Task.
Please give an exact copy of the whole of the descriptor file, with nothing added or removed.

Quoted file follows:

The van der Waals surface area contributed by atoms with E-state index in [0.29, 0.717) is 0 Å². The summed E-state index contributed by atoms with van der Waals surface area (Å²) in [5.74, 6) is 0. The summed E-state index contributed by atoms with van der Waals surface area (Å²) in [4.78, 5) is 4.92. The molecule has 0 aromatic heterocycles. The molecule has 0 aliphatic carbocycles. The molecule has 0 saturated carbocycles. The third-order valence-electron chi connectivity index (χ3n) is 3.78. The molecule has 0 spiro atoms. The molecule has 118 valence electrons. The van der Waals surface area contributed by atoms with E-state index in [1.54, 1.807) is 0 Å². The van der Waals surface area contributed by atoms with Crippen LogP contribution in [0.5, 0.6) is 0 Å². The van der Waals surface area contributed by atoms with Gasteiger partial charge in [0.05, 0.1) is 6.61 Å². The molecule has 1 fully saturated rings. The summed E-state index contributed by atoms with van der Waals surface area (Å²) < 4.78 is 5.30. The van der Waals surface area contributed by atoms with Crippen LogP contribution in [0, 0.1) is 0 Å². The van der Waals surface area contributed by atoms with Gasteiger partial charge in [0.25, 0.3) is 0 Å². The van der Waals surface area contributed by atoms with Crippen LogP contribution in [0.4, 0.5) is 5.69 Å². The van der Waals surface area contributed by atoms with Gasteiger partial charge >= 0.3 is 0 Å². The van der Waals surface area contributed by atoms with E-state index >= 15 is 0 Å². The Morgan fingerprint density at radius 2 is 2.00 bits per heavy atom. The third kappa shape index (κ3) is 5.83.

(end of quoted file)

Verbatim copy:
The van der Waals surface area contributed by atoms with E-state index in [0.29, 0.717) is 0 Å². The summed E-state index contributed by atoms with van der Waals surface area (Å²) in [5.74, 6) is 0. The summed E-state index contributed by atoms with van der Waals surface area (Å²) in [4.78, 5) is 4.92. The molecule has 0 aromatic heterocycles. The molecule has 0 aliphatic carbocycles. The molecule has 0 saturated carbocycles. The third-order valence-electron chi connectivity index (χ3n) is 3.78. The molecule has 0 spiro atoms. The molecule has 118 valence electrons. The van der Waals surface area contributed by atoms with E-state index in [1.54, 1.807) is 0 Å². The van der Waals surface area contributed by atoms with Crippen LogP contribution in [0.5, 0.6) is 0 Å². The van der Waals surface area contributed by atoms with Gasteiger partial charge in [0.05, 0.1) is 6.61 Å². The molecule has 1 fully saturated rings. The summed E-state index contributed by atoms with van der Waals surface area (Å²) < 4.78 is 5.30. The van der Waals surface area contributed by atoms with Crippen LogP contribution in [0, 0.1) is 0 Å². The van der Waals surface area contributed by atoms with Gasteiger partial charge in [0.25, 0.3) is 0 Å². The van der Waals surface area contributed by atoms with Crippen LogP contribution in [0.4, 0.5) is 5.69 Å². The van der Waals surface area contributed by atoms with Gasteiger partial charge >= 0.3 is 0 Å². The van der Waals surface area contributed by atoms with E-state index >= 15 is 0 Å². The Morgan fingerprint density at radius 2 is 2.00 bits per heavy atom. The third kappa shape index (κ3) is 5.83.